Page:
While an injury is healing, offer watered-down feeds. If hay stems are causing a problem, try watering down flakes or offer soaked hay cubes or pellets for the interim. Avoid riding with a bit until the injury heals.
Wagging Horse Tongues
In show horses, a tongue that likes to do its own thing can be a quandry for riders. Lolling to the side, sticking out front, flapping – these actions may just be habits, but they can also be the result of stress, ill-fitting tack, and/or physical issues. Regardless, judges usually consider wayward tongues an evasion of the bit and will reflect that in your dressage or hunter score.
Ex-racehorse’s tongues are notorious for not staying put. This is likely due to the prevalence of tongue ties in racing. These straps loop around the tongue and lower jaw to prevent the tongue from getting over the bit and limit the possibility of airway obstruction during heavy exercise. If used incorrectly, they can cause sores, bruising and sometimes permanent numbness, which may result in tongue play long after the horse is retired from the track. Patience and trial-and-error in finding the right bit and other equipment, plus determining ways to maintain the horse’s focus during work, can help the situation over the long term.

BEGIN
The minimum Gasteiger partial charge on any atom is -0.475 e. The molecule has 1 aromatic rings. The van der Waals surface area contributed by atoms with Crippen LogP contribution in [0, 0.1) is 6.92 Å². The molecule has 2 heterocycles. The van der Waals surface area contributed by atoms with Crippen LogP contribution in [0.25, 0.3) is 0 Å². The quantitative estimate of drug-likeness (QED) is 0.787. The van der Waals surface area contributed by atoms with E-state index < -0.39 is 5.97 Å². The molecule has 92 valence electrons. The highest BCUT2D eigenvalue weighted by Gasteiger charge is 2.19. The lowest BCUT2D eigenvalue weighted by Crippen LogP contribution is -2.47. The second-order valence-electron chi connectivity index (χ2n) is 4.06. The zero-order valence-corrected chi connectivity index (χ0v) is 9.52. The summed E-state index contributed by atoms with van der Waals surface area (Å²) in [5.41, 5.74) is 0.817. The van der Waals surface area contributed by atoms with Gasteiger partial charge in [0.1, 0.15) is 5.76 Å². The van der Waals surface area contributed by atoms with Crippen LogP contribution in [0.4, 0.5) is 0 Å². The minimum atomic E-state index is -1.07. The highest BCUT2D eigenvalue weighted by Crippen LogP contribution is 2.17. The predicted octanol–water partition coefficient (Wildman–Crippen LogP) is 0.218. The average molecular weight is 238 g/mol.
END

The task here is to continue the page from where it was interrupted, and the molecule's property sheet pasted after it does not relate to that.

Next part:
Horse Bit Fit Problems
Speaking of bits, the tongue is an important, and often forgotten, element of a correct fit. When a horse is comfortable in the mouth, the tongue muscles relax and the bit is cushioned by and slightly indented into the tongue, relieving pressure on the hard palate. Every horse’s oral conformation is different; therefore finding the correct size and type of mouthpiece for the individual will determine his comfort and happiness at work. For example, horses with thick, meaty tongues (those that bulge from the spaces between the teeth), would probably prefer a thinner bit, perhaps with a gentle port or double-jointed versus a mullen-mouth or a single-jointed snaffle with its nutcracker effect. This allows the bit to ride lower in the mouth, freeing the tongue and promoting normal swallowing and breathing, which contributes to relaxation in both mind and movement.
In fact, resistance through the tongue affects the horse’s entire way of going. The hyoid bones which attach to the back of the tongue and jaw are also connected to a group of muscles extending to the sternum, the shoulders, and the top of the forelegs. From here, the muscles continue to connect to the breastbone, pectoral, and abdominal muscles all the way to the pelvis. A horse carrying the bit comfortably, without tension, will be relaxed from the tip of his tongue all the way to his tail.